Book Review Backlash

It started with a tweet about how a new Congresswoman is dressed. There was a backlash on Twitter. I’ve seen several stories about that.

Less noticed, it seems to me, is the tweeter promotes his book on Twitter.

People clicked over to Amazon to give the book 1-star reviews. You can see that when he posted it, the grab from Amazon showed 21 reviews with an average of around 4-stars. Now, it has an average of 2.7-stars with 36 reviews. He basically tanked his own book by his behavior on his own marketing tool.

MLM mashup with political tribalism

A very conservative friend shared a rant I’ve seen in the past. No big deal. Curiously, though, at the end (under the See More break) was a piece of text not consistent with the rest.

If You Want True Financial Freedom and Not Have to Worry about This Contact Me and I’ll Show You a Way To Be financially FREE in Five Years Private Message Me or Send Me an Email At xxxxxxxx@gmail.com

I did a search on the email and found some interesting things. There are several Facebook pages associated with it. A web site that looks like a cheap Multi-Level Marketing scam. Basically, they claim to have you invest your money in their products (as crowdfunding), you provide the labor of the marketing of the products, and you establish an eCommerce presence to sell the products. Then you make “reverse royalty payments.”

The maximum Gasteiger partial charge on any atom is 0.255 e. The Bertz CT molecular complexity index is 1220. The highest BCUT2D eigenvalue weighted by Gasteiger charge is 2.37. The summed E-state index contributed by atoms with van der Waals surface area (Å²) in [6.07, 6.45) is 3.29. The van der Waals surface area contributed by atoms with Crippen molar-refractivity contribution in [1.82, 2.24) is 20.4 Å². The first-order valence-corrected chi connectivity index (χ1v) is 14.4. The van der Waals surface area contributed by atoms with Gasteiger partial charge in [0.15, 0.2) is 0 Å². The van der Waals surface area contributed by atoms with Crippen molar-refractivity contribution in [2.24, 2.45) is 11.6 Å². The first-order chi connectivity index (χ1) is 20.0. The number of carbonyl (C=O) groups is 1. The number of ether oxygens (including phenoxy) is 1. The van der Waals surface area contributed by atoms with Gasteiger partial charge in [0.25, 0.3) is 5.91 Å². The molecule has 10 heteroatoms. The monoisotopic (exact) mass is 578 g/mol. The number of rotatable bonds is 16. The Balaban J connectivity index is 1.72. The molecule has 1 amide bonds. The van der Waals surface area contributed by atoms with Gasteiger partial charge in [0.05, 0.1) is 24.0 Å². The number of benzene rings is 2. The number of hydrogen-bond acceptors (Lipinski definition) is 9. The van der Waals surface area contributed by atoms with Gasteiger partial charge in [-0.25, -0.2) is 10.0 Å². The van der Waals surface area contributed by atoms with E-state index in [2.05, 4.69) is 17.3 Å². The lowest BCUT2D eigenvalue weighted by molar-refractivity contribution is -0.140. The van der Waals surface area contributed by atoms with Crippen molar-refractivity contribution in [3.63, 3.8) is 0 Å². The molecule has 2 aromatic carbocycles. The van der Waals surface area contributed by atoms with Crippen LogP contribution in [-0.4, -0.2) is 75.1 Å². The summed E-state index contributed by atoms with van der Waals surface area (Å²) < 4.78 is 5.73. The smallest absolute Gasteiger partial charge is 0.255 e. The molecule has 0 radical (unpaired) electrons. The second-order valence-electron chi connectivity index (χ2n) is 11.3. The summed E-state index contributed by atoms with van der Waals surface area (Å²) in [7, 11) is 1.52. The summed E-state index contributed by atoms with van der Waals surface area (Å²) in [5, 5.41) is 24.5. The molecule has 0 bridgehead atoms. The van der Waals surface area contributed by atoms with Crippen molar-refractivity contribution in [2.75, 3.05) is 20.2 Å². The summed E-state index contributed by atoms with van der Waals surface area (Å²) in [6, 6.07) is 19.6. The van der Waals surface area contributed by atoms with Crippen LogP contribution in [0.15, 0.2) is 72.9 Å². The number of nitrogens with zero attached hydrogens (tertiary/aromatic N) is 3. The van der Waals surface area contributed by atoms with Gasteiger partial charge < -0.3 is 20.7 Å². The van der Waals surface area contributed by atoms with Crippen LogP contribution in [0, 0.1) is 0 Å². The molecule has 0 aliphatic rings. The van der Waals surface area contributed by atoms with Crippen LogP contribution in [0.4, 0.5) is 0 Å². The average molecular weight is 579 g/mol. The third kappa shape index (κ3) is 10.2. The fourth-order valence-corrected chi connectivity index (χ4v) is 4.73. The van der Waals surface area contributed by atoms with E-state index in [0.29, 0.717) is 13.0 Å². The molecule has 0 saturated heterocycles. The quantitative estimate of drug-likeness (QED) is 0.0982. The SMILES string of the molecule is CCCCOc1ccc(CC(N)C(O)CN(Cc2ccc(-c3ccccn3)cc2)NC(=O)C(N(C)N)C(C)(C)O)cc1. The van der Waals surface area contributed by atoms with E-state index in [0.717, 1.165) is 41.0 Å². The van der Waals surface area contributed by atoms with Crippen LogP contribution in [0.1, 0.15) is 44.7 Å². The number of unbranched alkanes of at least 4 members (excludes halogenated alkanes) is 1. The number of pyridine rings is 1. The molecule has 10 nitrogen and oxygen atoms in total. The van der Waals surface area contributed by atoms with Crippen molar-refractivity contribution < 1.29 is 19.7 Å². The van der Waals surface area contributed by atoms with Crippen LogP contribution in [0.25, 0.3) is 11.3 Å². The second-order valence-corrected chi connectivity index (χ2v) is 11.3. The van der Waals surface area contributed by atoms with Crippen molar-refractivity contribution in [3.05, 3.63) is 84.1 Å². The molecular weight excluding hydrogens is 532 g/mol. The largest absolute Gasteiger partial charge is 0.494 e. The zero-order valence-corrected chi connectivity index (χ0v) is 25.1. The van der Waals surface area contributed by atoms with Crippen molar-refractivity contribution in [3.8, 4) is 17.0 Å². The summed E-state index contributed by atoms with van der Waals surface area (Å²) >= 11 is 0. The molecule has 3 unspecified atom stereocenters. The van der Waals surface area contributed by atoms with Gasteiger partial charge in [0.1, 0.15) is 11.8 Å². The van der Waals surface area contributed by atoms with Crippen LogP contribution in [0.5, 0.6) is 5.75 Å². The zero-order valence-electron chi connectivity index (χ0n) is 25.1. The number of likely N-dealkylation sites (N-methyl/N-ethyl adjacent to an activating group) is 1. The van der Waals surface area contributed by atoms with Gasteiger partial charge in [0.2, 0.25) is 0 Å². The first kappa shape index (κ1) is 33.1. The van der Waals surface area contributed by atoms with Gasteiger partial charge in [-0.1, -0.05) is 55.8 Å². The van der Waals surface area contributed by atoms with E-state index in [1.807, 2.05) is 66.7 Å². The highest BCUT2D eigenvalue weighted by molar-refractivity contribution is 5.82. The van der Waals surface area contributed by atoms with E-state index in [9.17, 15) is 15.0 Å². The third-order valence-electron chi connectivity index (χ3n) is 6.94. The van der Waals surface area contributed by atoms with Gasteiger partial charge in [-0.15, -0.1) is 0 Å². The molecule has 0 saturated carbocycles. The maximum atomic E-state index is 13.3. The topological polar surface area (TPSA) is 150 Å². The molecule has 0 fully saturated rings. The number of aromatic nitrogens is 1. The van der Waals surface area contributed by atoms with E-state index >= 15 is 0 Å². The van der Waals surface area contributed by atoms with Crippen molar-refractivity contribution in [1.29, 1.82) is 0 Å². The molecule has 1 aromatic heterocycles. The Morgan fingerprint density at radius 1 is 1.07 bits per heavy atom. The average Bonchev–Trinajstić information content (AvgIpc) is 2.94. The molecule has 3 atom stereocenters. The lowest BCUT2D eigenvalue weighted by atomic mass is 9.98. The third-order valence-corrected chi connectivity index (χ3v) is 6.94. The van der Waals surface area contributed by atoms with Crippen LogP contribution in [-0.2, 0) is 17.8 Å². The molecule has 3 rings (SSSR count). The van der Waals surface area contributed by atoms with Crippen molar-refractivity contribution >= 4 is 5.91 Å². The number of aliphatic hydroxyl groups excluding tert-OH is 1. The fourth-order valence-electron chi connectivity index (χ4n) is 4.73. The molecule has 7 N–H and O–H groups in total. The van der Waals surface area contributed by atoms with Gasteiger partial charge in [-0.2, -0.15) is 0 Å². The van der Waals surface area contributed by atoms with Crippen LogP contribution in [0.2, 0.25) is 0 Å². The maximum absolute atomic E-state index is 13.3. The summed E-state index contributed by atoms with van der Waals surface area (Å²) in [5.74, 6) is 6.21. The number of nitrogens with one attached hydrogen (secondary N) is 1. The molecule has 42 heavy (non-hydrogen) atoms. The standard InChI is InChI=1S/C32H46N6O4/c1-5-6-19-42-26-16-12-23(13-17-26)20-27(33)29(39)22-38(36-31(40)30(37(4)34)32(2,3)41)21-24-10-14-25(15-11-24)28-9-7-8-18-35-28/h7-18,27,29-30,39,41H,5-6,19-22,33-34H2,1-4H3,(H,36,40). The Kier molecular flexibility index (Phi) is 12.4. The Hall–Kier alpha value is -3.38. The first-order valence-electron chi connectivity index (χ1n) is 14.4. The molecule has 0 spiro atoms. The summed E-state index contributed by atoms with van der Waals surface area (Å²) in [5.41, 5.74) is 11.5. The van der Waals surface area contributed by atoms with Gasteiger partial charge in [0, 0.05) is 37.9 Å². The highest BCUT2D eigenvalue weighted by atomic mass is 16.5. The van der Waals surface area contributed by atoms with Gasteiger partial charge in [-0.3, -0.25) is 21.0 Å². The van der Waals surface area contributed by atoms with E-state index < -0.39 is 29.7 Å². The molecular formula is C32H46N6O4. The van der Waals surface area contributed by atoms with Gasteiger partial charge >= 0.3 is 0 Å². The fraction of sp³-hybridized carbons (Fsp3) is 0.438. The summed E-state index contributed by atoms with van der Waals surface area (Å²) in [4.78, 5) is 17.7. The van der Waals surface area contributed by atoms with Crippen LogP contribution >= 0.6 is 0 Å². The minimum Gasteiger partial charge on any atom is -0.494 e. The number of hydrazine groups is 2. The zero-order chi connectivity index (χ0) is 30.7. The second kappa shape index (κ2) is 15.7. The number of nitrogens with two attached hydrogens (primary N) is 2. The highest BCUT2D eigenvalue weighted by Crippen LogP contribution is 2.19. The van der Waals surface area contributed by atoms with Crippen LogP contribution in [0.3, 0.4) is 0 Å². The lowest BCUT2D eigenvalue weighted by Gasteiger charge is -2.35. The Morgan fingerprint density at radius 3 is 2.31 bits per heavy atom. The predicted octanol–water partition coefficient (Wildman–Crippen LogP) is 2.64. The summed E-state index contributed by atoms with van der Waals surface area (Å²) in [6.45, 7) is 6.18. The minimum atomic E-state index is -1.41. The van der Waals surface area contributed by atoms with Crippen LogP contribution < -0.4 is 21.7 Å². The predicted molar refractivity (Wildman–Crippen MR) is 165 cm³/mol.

If royalty payments are you the seller paying the intellectual property owner, then reverse royalty payments are supposed to be the IP owner paying you, the crowdfunding investor?

It smelled foul.

Leveraging political tribalism has gotten this particular post 289,770 shares. That aspect is just amazingly brilliant. Hopefully, it just creates enough outrage that people do not actually read it enough to fall for the scam.

Stores Tracking Me Could Be More Helpful

I know the stores track my purchases. They have tons of data on each of us. Their apps and rewards cards are precisely for knowing who I am and tracking me.

The other day, my girlfriend asked me to buy something using her rewards card to push it over the $1 she was short to get the reward for that month . (It is one of those you have to cross the threshold within the month or you lose the points.) There was a small temptation to mess with that data by buying something she’d never normally get. Instead, I bought something she would normally buy. I also paid in cash to keep my card number from being associated with her.

I just feel these companies with apps could be doing things to enable me to spend more in their stores.

  1. Their profile knows my purchasing frequency. They should be able to predict fairly well when my next purchase ought to happen. For items that happen monthly or less frequent, they could send me an email or app notification reminder. This value-add to the service would earn my loyalty in buying from them for helping me remember.
    • Of course, if they get it routinely wrong and alert me after I’ve already bought it from them, then I will be so offended that I would look for alternatives.
  2. Their profile knows how much I am willing to pay for specific items. They should be able to predict for which items I am willing pay full versus only sale prices. Then notify me when the items I buy for sale prices are available at close to the cost I am willing to pay.